3) How is this formula related to the proof that $B_{n,m} = \widetilde{E}_{n}\big(\frac{1}{(1+r_{n})·\dots·(1+r_{m-1})}\big)$?

If some of my questions are not clear enough, please let me know. Thanks a lot!


1 Answer 1


Here are some answers, hope it helps:

Regarding question 1, Do we need to replicate the derivative security using the underlying security $S$? I think the answer is related to your other question: What are the advantages of using the underlying over the rest of securities? The reason is that it is the underlying for which the derivative has a known sensitivity. Imagine you'd like to hedge a derivative on $S$ using an underlying $H$. How would you do it? How is an increase in value of the derivative linked to the performance or evolution of $H$? In the case of $S$ you know (or can estimate) that, is just the partial derivative (assuming no jumps).

2) How would one construct a replicating portfolio in this case? In what securities does it make sense to trade? Since these are adapted processes (the rate from $t$ to $t + \Delta t$ is known t and it is suppossed to be a rate at which any market player can capitalize, then you can just replicate it by buying zero coupon bonds or via a bank account.

Question 3 is related to this, and just comes from the compounded capitalization/borrowing formula. If the rate from $t_0$ to $t_1$ is $r_0$, the price of a zero coupon bond paying 1 unit at time $t_1$ is

$$ \dfrac{1}{1 + r_0 (t_1 - t_0)}$$,

now for a ZCB paying at time $t_2$, if the rate from $t_1$ to $t_2$ is $r_1$, following the same argument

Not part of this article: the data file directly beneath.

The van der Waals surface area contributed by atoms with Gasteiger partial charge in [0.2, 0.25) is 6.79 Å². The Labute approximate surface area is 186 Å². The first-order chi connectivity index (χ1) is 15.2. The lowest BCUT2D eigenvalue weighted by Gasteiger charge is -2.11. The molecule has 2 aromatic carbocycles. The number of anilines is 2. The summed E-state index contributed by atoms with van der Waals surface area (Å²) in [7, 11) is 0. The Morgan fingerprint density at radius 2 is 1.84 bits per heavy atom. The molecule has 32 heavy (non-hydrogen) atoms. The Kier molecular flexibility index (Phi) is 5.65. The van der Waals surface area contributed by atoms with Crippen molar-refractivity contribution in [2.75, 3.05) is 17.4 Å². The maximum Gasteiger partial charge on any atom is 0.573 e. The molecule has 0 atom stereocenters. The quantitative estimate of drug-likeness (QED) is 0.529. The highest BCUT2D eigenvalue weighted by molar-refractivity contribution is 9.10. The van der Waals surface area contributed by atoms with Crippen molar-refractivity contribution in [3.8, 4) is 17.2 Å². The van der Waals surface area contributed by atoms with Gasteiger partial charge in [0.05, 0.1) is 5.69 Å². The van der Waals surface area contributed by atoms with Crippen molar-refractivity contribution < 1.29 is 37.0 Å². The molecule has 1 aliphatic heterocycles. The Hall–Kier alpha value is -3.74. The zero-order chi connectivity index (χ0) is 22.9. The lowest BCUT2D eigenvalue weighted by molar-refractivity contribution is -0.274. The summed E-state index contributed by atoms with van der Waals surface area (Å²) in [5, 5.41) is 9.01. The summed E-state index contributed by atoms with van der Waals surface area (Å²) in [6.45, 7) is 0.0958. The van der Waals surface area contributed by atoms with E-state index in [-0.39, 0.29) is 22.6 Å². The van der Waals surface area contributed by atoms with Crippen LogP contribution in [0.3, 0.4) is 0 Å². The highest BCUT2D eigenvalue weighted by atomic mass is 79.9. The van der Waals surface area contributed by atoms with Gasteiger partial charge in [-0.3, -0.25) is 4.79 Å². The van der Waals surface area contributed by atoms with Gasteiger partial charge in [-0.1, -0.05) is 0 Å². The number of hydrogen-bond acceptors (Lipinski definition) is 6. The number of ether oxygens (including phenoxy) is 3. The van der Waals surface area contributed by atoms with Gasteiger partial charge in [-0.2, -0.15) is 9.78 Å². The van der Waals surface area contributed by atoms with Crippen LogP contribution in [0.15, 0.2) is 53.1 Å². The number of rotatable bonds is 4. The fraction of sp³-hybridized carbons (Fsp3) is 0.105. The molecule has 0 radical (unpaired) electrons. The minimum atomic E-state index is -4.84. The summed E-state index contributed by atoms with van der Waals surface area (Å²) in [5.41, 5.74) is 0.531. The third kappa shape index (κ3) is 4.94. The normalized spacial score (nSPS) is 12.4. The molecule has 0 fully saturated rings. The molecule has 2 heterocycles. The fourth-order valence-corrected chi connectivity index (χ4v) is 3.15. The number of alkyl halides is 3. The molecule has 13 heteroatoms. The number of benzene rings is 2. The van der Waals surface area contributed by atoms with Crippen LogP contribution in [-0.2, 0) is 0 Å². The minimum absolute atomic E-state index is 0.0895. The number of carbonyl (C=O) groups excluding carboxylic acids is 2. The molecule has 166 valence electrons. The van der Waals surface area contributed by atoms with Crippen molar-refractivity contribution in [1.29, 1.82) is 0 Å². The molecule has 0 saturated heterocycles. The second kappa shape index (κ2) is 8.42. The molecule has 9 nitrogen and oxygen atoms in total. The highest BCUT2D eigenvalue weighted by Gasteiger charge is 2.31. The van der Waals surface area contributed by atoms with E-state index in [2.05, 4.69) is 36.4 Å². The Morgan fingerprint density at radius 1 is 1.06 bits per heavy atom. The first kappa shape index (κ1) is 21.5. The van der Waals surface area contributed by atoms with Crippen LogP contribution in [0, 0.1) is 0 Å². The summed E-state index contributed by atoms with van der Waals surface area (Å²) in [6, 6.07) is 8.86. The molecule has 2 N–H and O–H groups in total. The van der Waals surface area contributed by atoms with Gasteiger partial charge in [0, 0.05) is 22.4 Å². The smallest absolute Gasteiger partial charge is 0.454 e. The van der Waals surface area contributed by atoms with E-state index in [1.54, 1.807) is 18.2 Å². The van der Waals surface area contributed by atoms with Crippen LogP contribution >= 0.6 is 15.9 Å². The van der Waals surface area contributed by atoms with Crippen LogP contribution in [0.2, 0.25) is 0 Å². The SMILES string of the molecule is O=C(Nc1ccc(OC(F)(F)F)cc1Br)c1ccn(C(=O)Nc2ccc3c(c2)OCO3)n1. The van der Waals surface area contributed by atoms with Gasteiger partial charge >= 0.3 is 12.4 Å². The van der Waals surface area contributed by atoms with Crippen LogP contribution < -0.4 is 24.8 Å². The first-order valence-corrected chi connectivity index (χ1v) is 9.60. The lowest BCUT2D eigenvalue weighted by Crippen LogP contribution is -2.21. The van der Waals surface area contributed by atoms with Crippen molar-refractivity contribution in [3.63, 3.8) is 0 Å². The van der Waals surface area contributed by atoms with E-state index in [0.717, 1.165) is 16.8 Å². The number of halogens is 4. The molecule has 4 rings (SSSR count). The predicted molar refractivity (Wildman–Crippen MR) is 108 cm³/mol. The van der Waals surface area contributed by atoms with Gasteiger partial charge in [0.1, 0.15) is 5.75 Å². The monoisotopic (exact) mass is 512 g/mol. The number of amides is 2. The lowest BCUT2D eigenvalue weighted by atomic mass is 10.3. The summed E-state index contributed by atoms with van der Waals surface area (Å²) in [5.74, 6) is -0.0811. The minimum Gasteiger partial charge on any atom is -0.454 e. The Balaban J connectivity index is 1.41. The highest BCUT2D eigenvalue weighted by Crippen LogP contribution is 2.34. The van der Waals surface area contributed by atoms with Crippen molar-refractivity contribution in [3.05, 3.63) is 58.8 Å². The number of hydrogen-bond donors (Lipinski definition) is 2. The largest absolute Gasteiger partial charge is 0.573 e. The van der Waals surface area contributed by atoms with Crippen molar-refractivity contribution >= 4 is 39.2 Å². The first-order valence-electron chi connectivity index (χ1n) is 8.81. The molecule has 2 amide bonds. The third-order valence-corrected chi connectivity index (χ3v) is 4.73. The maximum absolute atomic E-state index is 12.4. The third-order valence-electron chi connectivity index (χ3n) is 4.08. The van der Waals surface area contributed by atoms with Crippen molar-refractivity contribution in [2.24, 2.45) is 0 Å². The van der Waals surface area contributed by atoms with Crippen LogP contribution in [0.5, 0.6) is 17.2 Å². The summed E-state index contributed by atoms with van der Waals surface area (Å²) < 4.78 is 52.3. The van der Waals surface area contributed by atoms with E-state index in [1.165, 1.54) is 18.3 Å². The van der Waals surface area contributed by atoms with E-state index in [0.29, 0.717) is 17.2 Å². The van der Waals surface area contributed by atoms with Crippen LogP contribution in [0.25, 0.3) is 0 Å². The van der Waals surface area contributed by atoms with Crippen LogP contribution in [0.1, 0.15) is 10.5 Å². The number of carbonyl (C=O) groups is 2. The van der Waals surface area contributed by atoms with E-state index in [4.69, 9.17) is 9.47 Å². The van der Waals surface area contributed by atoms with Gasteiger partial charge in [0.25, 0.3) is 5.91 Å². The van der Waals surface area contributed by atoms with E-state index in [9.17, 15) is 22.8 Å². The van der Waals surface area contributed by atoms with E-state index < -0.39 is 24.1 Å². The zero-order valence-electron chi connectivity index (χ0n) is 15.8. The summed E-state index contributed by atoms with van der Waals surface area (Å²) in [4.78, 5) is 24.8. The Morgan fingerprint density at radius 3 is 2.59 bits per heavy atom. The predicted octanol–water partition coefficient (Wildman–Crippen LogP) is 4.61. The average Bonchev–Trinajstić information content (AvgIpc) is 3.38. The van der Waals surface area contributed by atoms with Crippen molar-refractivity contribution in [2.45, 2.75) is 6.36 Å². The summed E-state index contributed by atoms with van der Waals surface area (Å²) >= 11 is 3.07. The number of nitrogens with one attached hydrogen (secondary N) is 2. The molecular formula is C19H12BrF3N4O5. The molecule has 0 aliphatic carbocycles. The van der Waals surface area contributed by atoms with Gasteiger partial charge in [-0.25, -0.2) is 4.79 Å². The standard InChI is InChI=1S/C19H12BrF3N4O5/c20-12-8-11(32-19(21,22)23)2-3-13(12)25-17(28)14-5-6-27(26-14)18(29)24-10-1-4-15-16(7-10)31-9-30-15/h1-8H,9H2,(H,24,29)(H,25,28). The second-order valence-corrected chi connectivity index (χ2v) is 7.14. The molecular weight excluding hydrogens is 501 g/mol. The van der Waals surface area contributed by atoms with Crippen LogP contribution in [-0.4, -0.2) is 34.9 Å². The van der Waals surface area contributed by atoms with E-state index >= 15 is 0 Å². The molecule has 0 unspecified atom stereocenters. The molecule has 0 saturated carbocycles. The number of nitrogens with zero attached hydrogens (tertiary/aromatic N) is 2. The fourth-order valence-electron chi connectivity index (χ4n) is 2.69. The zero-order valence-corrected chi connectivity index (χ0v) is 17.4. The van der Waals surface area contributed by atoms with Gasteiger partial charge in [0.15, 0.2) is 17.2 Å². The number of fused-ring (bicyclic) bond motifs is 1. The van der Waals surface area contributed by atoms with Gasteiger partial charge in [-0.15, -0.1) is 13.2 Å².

$$ \dfrac{1}{(1 + r_0 (t_1 - t_0))(1 + r_1 (t_2 - t_1))},$$

and it follows directly. Note that in the book they're missing the $\Delta t$ term (maybe it is just taken into account in the $r$ factor).

  • $\begingroup$ Thank you so much for your time! But I still can't see why I can't use another stock $H$ different from the underlying $S$, at least in the binomial model. If you start with $X_{0}$ wealth and follow the self-financing strategy defined above, replacing $S$ with $H$, I can impose X_{N} = V_{N} at maturity and determine all the $\Delta$'s and $X's$ so that the long or short position in V is hedged, I can't see any mathematical obstruction, at least in the binomial model. $\endgroup$
    – user_12345
    Commented Mar 1, 2023 at 19:26
  • $\begingroup$ As for questions 2 and 3, If interest rates are deterministic, your argument is obviously true, but if not, the answer should be the expected value under the risk-neutral measure of the quantities you mention. In order to construct the replicating strategy, I can't see why the bonds & money market strategy that I describe is useful, since you need to know the $B_{n,m}$'s, and that is precisely what you want to find. $\endgroup$
    – user_12345
    Commented Mar 1, 2023 at 19:34
  • $\begingroup$ Trading in the stock and money market isn't useful, since the delta's would be 0 and you'd be left with $X_{n} = (1+r_{n-1})\dots(1+r_0)X_{0}$, but that can't replicate a constant payoff unless the interest rates are constant. I guess the answer is found by trading in the stocks and derivatives markets. $\endgroup$
    – user_12345
    Commented Mar 1, 2023 at 19:38